Simple calculations seem to show that larger studies should have higher statistical power, but empirical meta-analyses of published work in criminology have found zero or weak correlations between sample size and estimated statistical power. This is “Weisburd’s paradox” and has been attributed by Weisburd et al. (in Crime Justice 17:337–379, 1993) to a difficulty in maintaining quality control as studies get larger, and attributed by Nelson et al. (in J Exp Criminol 11:141–163, 2015) to a negative correlation between sample sizes and the underlying sizes of the effects being measured. We argue against the necessity of both these explanations, instead suggesting that the apparent Weisburd paradox might be explainable as an artifact of systematic overestimation inherent in post-hoc power calculations, a bias that is large with small N.
We discuss Weisburd’s paradox in light of the concepts of type S and type M errors, and re-examine the publications used in previous studies of the so-called paradox.
We suggest that the apparent Weisburd paradox might be explainable as an artifact of systematic overestimation inherent in post-hoc power calculations, a bias that is large with small N.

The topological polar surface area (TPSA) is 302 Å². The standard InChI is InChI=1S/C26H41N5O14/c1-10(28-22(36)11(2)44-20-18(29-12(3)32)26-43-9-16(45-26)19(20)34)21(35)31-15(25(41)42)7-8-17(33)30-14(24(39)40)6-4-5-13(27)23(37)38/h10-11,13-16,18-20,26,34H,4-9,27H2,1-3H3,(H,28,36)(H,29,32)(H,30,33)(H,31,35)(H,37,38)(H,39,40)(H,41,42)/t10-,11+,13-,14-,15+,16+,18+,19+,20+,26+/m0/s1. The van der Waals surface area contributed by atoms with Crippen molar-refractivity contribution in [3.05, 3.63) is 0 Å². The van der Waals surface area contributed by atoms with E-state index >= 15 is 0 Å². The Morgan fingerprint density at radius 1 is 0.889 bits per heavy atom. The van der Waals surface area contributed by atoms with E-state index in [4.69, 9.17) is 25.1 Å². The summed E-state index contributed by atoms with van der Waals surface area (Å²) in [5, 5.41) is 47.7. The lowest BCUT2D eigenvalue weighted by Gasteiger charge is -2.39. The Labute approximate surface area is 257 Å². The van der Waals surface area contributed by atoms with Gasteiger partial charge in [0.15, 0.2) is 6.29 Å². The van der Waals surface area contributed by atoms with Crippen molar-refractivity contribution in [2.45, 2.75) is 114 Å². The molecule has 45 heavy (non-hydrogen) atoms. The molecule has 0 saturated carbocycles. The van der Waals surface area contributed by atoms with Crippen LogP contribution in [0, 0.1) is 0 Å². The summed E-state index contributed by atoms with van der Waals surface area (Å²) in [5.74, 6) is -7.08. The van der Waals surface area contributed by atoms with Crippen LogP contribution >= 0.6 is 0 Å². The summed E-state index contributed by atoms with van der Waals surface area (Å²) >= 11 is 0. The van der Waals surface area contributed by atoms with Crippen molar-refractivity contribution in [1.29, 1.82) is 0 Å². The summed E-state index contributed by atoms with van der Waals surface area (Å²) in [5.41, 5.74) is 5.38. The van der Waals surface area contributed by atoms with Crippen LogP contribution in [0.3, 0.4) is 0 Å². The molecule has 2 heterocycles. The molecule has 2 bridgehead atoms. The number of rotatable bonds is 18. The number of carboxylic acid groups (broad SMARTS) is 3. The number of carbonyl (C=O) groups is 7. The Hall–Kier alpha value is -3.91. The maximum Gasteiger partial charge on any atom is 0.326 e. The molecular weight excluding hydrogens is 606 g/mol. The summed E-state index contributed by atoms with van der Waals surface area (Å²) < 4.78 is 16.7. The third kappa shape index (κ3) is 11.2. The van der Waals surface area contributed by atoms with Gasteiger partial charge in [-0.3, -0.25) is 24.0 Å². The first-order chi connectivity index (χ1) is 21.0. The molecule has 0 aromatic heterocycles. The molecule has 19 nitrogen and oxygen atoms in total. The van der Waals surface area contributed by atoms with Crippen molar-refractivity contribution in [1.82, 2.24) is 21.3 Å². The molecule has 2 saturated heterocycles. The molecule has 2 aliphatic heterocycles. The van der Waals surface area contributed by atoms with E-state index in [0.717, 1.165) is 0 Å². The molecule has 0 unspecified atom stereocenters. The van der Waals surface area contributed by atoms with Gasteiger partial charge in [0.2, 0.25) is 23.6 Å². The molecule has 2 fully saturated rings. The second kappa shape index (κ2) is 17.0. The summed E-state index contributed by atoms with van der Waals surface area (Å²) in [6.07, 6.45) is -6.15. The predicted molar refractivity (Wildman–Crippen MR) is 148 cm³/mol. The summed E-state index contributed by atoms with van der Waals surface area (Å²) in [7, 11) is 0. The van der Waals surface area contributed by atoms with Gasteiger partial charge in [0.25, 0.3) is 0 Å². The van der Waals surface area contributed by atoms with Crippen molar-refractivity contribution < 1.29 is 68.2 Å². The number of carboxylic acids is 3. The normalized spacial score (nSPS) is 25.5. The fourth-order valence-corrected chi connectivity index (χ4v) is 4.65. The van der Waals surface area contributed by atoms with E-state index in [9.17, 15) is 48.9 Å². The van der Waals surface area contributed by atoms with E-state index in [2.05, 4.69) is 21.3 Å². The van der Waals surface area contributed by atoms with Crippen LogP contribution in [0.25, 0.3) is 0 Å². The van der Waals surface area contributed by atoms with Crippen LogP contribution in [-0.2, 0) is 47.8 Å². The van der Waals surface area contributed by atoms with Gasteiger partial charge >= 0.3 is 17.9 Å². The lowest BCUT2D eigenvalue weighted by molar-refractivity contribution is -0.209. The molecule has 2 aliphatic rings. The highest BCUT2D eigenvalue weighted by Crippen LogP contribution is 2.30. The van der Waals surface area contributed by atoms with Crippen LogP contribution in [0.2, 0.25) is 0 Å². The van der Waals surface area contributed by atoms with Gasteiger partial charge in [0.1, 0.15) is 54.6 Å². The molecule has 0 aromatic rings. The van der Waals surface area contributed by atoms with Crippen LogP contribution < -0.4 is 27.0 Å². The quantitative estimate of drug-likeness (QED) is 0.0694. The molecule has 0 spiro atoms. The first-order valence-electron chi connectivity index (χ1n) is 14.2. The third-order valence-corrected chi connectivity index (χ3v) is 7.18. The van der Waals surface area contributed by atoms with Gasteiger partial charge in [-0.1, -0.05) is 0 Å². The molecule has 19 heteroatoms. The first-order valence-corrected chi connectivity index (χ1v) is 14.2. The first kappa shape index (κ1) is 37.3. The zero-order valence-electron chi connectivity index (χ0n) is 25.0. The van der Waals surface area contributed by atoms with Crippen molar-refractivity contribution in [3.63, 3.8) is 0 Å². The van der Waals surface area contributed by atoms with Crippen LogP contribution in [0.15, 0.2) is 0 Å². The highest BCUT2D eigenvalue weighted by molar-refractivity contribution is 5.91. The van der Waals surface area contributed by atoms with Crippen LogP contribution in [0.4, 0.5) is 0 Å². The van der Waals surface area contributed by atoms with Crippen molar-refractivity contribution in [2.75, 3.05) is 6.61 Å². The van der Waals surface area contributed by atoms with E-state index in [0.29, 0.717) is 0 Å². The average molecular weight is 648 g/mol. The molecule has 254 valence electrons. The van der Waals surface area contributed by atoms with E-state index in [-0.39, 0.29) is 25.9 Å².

Speaking more generally, we recommend abandoning the use of statistical power as a measure of the strength of a study, because implicit in the definition of power is the bad idea of statistical significance as a research goal.
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Our summary is at http://www.stat.columbia.edu/~gelman/documents/weisburd_table_of_studies.pdf.
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National Science Foundation (Grant No. SES-1534414), Institute of Education Sciences (Grant No. R305D140059-16), Office of Naval Research (Grant No. N00014-15-1-2541), Defense Advanced Research Projects Agency (Grant No. DARPA BAA-16-32)
We thank Justin Pickett and Gary Sweeten for suggesting this topic, several reviewers for helpful comments, and the U.S. National Science Foundation, Institute of Education Sciences, Office of Naval Research, and Defense Advanced Research Projects Agency for partial support of this work.
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Gelman, A., Skardhamar, T. & Aaltonen, M. Type M Error Might Explain Weisburd’s Paradox. J Quant Criminol (2017). https://doi.org/10.1007/s10940-017-9374-5
- Weisburd paradox
- Type M error
- Statistical power
- Publication bias